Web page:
CHICAGO -- The Minnesota Wild tend to bring out the best in Bryan Bickell during the Stanley Cup Playoffs.
The Chicago Blackhawks are banking on it happening again in the Western Conference Second Round as they prepare to face Minnesota for the third consecutive postseason. Bickell, a 6-foot-4, 223-pound power forward, had a combined seven goals and three assists in the Blackhawks' series victories against Minnesota the previous two seasons.
Last year, he scored four goals and had two assists in a second-round series that Chicago won in six games.
"I don’t know [why]," Bickell said. "I have to look over the video to see how I scored those goals to see what I need to do to be successful against this team. It's a new season, a new series. Things change. Different players need to step up."
It would help if Bickell took the lead again. He might not have the answer about why he's so successful against the Wild, but a big part of the reason is his size and strength.
The Wild collapse quickly around the net within their defensive zone and try to prevent scoring chances off rebounds. They keep shooters from getting to the middle of the ice for shot attempts and block a lot of shots. Off those blocks, they look for loose pucks to kick start their transition game.
Guys like Bickell, who can impart their will at times, can throw a wrench in those plans. Blackhawks coach Joel Quenneville knows it's tough to handle, especially when Bickell is motivated and playing with high-skilled forwards who can take advantage of the ice he opens up.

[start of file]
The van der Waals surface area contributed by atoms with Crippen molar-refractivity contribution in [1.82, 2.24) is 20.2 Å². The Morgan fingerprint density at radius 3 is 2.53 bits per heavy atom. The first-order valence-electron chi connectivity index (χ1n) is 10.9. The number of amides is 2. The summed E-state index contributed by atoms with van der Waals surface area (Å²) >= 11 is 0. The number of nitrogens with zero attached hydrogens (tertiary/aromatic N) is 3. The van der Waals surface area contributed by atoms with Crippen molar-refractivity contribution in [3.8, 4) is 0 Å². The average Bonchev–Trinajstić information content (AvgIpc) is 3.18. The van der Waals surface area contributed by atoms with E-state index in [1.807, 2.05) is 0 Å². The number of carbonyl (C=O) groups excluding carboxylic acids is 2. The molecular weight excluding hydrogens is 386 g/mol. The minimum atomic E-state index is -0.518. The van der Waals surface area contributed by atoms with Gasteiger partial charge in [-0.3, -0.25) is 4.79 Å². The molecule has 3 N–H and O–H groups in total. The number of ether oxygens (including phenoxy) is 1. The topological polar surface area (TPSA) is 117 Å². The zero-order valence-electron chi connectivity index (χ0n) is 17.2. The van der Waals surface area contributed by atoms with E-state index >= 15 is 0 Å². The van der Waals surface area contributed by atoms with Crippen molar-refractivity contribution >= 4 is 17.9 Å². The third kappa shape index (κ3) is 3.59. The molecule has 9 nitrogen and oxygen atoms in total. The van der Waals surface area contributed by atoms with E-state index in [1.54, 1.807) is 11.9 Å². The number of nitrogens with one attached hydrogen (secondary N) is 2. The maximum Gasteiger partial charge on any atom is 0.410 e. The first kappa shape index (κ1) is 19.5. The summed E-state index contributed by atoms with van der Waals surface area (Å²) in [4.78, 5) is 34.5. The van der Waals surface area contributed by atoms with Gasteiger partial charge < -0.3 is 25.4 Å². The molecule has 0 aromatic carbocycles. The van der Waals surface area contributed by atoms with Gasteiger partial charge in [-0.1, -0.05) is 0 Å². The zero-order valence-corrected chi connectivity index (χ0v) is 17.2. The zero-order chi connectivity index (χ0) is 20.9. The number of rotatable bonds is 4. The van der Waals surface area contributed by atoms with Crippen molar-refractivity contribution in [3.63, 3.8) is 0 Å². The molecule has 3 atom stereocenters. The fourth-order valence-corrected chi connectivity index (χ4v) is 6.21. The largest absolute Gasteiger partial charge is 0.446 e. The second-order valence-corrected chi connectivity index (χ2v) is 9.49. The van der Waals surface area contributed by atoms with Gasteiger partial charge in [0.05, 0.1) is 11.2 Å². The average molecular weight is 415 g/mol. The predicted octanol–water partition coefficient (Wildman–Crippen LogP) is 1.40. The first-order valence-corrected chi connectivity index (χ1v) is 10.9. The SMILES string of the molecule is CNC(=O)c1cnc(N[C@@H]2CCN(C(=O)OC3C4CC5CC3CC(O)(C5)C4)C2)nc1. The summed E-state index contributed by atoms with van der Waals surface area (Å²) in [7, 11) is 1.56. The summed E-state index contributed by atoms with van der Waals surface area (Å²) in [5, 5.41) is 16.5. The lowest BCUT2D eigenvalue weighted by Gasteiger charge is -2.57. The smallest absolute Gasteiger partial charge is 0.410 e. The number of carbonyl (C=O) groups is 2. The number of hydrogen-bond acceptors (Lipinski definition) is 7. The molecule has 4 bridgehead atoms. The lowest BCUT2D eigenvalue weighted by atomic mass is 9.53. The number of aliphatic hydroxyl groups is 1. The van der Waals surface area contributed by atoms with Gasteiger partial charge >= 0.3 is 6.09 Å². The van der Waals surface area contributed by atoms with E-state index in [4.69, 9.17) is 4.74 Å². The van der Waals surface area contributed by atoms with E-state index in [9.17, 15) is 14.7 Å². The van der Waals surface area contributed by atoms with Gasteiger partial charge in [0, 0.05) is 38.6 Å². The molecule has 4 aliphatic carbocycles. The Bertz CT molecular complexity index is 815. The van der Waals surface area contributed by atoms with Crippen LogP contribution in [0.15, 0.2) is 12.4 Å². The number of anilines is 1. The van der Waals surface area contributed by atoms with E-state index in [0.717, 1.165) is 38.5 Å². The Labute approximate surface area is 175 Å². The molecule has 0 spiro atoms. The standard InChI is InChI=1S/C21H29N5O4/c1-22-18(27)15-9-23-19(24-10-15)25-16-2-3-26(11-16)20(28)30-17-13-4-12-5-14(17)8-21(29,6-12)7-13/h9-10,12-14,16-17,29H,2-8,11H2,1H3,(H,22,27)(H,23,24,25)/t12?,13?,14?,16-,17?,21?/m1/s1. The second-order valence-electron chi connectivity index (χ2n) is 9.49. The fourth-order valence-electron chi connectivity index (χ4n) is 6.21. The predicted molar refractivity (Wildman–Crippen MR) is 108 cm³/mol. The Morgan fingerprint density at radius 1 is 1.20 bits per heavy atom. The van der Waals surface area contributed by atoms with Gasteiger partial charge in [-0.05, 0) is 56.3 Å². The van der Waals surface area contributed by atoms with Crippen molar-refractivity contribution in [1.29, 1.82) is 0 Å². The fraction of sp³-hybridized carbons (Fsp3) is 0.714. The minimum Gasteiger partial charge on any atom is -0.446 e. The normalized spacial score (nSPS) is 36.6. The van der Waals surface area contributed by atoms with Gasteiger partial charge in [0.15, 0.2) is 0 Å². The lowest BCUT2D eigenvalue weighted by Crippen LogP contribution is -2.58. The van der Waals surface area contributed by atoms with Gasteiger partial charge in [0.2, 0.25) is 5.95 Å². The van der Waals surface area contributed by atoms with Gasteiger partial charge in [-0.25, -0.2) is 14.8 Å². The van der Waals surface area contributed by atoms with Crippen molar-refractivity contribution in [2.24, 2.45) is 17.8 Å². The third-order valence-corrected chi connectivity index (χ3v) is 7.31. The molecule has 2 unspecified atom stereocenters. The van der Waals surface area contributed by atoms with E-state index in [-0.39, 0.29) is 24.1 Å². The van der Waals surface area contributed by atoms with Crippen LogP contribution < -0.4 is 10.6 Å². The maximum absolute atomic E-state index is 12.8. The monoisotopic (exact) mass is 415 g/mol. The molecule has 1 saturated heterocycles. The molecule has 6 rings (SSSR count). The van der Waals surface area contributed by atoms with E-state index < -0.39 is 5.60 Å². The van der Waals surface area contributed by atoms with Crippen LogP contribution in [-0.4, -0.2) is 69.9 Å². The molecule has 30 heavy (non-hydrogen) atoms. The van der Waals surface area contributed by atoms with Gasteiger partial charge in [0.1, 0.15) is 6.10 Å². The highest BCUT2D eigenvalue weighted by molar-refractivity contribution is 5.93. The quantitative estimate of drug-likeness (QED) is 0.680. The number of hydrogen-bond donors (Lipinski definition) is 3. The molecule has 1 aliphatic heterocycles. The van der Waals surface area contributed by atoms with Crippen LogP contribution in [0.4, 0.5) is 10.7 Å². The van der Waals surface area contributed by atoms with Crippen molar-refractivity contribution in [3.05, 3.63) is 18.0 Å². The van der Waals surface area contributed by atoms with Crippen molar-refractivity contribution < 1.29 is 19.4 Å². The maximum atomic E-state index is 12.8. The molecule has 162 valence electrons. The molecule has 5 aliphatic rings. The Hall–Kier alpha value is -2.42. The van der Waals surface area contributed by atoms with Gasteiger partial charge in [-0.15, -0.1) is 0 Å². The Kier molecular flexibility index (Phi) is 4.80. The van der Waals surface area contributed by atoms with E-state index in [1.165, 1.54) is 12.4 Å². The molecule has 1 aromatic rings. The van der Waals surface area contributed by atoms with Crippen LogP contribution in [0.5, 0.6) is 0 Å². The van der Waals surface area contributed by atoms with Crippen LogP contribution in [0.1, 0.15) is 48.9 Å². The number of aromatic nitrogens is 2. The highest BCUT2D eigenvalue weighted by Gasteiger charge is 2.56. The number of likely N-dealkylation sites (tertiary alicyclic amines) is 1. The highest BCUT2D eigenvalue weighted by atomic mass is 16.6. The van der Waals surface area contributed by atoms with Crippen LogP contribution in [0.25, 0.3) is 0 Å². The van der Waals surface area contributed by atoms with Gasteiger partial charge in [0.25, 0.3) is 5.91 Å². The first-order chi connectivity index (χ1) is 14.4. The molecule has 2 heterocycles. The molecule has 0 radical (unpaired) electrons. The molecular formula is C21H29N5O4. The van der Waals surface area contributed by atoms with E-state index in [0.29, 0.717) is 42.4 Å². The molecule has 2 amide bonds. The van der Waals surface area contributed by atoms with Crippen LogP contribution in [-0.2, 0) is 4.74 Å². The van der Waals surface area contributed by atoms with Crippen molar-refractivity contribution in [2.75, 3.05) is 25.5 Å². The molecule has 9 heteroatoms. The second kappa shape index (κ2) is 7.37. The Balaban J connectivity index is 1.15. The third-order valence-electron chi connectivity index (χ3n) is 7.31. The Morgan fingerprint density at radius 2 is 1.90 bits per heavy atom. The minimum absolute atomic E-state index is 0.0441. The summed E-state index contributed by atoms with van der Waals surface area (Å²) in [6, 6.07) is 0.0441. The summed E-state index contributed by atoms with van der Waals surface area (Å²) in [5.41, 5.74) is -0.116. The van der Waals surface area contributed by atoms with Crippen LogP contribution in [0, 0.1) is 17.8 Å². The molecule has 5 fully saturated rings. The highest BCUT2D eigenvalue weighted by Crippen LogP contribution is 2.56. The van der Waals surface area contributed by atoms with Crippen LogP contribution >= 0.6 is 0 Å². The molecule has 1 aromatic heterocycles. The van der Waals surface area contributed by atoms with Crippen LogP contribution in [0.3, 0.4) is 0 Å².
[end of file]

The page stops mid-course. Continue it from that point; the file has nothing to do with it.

That's likely the reason Bickell was promoted from the third line to left wing of the second line Monday in Chicago's first practice for the series against Minnesota. If the lines stay that way for Game 1, Bickell will asked to use his size to free up center Brad Richards and right wing Patrick Kane.
"It’s a factor," Quenneville said. "Getting to the net against this team is what makes him so effective. Just getting a shot on net sometimes is an achievement. We’re still going to need a net-front presence."
Bickell is well aware of it, too. He's had plenty of experience against the Wild the past two seasons and knows their style of play is something that caters to his strongest assets. And that was without 6-foot-6 goalie Devan Dubnyk in Minnesota's net.
"That falls more into my hands," Bickell said. "I'm not a [Patrick Kane] kind of player. I'm not quite as skilled or dream to be. But for us to [win this series] it's going to be one of those muck and get the puck to the net [series], create havoc in front because Dubnyk has been outstanding since he's been there."
Bickell finished the first round with no goals and two assists against the Nashville Predators, but he still impacted the series with his size. He did a good job screening Predators goalie Pekka Rinne, including on the goal scored by defenseman Brent Seabrook to win Game 4 in triple overtime.
"I thought he had a good first round," Quenneville said. "I thought he did a lot of good things. He was close around the net and he was a factor with the overtime goal. It was pretty big the other day [in Game 6] with his net-front presence. That’s what we’re looking for."
Author: Brian Hedger | NHL.com Correspondent